Take Action for the Wildlife Crime Unit
In the days after this post was published we received an email from our local M.P. Some satisfactory news was recieved acknowledging that the NWCU is to remain operational for at least another 12 months.
Thank you for supporting the campaigns to keep the NWCU operational. There is someway to go though as closure of the Unit remains a real threat. We urge you to maintain your support.
We urge you to contact your local M.P. and urge them to save the National Wildlife Crime Unit (NWCU).
We need them to demand that the Department for the Environment, Food and Rural Affairs (Defra) and the Home Office continue to fund the NWCU.
Wildlife crime is happening today across the UK with wild animals being harmed and persecuted. The NWCU is absolutely critical to combat against wildlife criminals. Without them, wild animals will be at a much greater risk of suffering cruelty.
Here at WildAid we have experienced many innocent victims of wildlife crime and the impact is abhorrent. We can't urge you enough to make contact with your local M.P. to demonstrate your support for the NWCU.
There are many different types of wildlife crime:
Poaching: Includes deer, fish, hares. Animals are usually killed with firearms or the use of dogs. Animals can be killed for food, but more commonly for selling on for a profit.
Coursing: Deer and hare coursing are common forms of wildlife crime often causing considerable animal cruelty. Dogs are used to chase down animals and kill them for sport. The spectacle is often watched for pleasure and can attract illegal gambling, where money is placed on the best dogs who take the longest to kill the animal.
Trade in endangered species: Thousands of species of animals and plants are protected under the CITES convention. It is illegal to trade live wild animals or their products and parts such as illegal ivory, rhino horn, skins or traditional medicines under this protection without a licence.
Badger persecution: Badgers are often a victim of persecution. This can vary from landowners interfering with a badger sett by blocking entrances or gassing the animals in order to clear the area, to criminals deliberately setting dogs on the animals for sport – badger baiting.
Bat persecution: It is an offence of strict liability to damage or destroy a bat roost or resting site without a mitigation licence. Intent or recklessness does not need to be proved.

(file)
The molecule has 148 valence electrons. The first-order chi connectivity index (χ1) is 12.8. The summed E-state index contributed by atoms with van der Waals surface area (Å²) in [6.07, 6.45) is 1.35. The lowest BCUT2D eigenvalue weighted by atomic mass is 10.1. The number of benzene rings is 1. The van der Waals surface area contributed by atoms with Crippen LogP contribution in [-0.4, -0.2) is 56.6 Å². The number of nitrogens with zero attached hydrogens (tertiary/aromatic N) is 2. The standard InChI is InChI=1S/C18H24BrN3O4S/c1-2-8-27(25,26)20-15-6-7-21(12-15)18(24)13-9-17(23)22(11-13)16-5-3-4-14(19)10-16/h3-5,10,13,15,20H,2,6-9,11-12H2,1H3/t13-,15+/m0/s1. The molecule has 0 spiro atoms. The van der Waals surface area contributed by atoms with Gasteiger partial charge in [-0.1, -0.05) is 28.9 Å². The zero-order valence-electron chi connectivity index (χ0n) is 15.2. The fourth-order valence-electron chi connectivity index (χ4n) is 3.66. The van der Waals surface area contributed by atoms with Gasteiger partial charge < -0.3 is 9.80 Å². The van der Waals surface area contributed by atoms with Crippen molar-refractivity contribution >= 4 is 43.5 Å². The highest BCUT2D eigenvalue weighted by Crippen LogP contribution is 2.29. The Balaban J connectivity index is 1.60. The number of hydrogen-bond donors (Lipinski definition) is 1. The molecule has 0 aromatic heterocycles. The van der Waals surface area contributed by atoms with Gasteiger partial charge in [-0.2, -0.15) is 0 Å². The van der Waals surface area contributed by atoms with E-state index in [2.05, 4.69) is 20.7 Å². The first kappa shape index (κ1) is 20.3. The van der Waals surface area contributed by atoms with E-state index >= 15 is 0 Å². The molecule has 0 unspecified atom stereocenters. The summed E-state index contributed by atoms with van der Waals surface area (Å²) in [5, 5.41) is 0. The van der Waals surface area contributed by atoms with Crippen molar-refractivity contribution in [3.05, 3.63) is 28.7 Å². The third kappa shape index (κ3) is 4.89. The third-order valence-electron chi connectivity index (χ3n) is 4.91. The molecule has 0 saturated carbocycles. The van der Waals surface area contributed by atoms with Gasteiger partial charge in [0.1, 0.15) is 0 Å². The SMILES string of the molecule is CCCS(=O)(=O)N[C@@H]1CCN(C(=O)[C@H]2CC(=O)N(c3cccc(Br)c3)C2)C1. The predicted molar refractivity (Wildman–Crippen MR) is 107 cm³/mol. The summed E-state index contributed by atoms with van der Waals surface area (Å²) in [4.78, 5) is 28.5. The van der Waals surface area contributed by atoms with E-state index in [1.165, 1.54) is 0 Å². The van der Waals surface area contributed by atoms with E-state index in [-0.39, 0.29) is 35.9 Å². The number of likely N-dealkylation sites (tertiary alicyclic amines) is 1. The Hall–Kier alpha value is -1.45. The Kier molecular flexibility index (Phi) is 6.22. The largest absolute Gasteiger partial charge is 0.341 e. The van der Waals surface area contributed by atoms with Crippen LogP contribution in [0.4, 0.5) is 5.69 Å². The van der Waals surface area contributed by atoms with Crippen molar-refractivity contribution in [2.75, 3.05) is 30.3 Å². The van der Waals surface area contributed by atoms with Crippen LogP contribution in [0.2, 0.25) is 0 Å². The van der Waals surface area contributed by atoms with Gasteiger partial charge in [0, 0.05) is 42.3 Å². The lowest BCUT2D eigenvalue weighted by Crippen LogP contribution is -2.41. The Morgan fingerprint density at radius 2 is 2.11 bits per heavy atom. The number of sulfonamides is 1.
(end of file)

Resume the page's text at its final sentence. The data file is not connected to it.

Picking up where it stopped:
Raptor persecution: Birds of prey are object are often persecuted in order to protect game bird populations. They can be deliberately trapped, or poisoned causing great suffering in the animals.
Freshwater pearl mussels: These are an endangered species only found in Scotland and parts of England. The penalties for killing, taking or injuring these mussels can be severe.
Theft or disturbance of wild birds, their eggs and/or nests: All British birds, their nests and eggs are protected by law. It is illegal to disturb birds during nesting season or take wild eggs from a nest, either for sale or as part of private collections.
Theft or disturbance of wild animals, plants or habitat: It is an offence to intentionally uproot any wild plant without the permission of the land owner and sell on those plants. It is also illegal to damage habitat or the animals within protected by law.
Animal cruelty: It is an offence to: mutilate, kick, beat, impale, stab, burn, stone, crush, drown, drag or asphyxiate any wild mammal with intent to cause unnecessary suffering. Lethal pest control can only be implemented with a licence and must not affect other animals.
Introduction of invasive species: It is illegal to dump unwanted invasive non-native species plants and animals into the environment. Some invasive species can be very damaging to our health and theirs as unwanted exotic pets rely on humans to.
Hunting with dogs: Certain forms of hunting of wild mammals with dogs is illegal as a result of Hunting Act, 2004.
The World Animal Protection Unit is a leading campaigner and you can support this campaign: http://www.worldanimalprotection.org.uk
National Wildlife Crime Unit: http://www.nwcu.police.uk
WildAid will continue to work wildlife welfare through our public education programmes. By supporting our work you are supporting wildlife welfare.
"It's all about encouraging people to participate and learn about the natural world through hands on discovery."
Established in 1991 as a wildlife rescue and rehabilitation centre, WildAid has been making a difference for wildlife welfare throughout the UK ever since.
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